Pathology of Path Dependency? The ILO and the Challenge of New Governance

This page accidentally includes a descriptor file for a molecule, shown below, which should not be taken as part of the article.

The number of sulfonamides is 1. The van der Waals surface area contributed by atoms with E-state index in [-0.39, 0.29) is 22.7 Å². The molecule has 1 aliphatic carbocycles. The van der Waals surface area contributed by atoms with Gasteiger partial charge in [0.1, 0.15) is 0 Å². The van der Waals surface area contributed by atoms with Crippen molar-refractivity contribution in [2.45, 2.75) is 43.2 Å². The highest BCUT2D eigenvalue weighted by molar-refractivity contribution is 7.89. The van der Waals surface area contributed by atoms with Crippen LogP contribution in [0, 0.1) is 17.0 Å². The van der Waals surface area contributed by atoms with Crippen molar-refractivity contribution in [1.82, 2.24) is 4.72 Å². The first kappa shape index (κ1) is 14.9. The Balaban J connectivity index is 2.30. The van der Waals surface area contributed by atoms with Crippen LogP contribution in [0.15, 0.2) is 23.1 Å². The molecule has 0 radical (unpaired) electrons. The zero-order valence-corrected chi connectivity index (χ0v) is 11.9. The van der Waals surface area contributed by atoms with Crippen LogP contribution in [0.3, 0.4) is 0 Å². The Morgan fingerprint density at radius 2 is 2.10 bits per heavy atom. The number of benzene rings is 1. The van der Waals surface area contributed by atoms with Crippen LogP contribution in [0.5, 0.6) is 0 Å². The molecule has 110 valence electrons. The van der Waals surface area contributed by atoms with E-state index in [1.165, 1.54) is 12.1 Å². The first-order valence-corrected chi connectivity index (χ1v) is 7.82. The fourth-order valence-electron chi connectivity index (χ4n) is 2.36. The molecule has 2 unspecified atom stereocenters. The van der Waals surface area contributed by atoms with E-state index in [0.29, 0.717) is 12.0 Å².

Using archival sources, the authors study strategic and organizational change in the International Labour Organization (ILO) over the last twenty years. They focus specifically on the ILO’s efforts to incorporate certain elements of the "new governance" model into its policies and organizational practices, which include the shift from standards expressed as detailed legal norms to "soft law"; the active involvement of civil society organizations other than trade unions and employer associations in regulatory activities; and the introduction of quantitative indicators of compliance with labor standards. They argue that the efforts of the ILO leadership have been waylaid by the organization’s corporatist structure, which gives employer associations and trade unions veto power over policy developments at a time in which these actors are increasingly unable to agree on concrete policy measures. Finally, the authors ask whether this corporatist structure accurately reflects the ILO’s self-defined mission: providing "decent work for all."